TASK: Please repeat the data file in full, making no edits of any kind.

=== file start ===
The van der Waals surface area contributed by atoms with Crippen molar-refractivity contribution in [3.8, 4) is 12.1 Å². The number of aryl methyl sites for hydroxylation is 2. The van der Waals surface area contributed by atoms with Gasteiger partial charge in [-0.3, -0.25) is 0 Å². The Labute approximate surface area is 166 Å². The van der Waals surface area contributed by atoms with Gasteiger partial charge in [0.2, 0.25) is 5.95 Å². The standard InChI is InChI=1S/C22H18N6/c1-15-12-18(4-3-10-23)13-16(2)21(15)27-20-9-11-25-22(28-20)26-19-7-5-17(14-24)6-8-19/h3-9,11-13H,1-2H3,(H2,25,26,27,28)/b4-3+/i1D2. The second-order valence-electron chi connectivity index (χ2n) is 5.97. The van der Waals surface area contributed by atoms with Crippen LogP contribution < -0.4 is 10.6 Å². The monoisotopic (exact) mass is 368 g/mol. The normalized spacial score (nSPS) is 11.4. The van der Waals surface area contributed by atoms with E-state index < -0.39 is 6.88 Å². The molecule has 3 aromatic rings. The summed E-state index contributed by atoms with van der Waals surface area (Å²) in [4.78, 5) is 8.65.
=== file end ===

The van der Waals surface area contributed by atoms with Crippen molar-refractivity contribution in [3.8, 4) is 12.1 Å². The number of aryl methyl sites for hydroxylation is 2. The van der Waals surface area contributed by atoms with Gasteiger partial charge in [-0.3, -0.25) is 0 Å². The Labute approximate surface area is 166 Å². The van der Waals surface area contributed by atoms with Gasteiger partial charge in [0.2, 0.25) is 5.95 Å². The standard InChI is InChI=1S/C22H18N6/c1-15-12-18(4-3-10-23)13-16(2)21(15)27-20-9-11-25-22(28-20)26-19-7-5-17(14-24)6-8-19/h3-9,11-13H,1-2H3,(H2,25,26,27,28)/b4-3+/i1D2. The second-order valence-electron chi connectivity index (χ2n) is 5.97. The van der Waals surface area contributed by atoms with Crippen LogP contribution < -0.4 is 10.6 Å². The monoisotopic (exact) mass is 368 g/mol. The normalized spacial score (nSPS) is 11.4. The van der Waals surface area contributed by atoms with E-state index < -0.39 is 6.88 Å². The molecule has 3 aromatic rings. The summed E-state index contributed by atoms with van der Waals surface area (Å²) in [4.78, 5) is 8.65.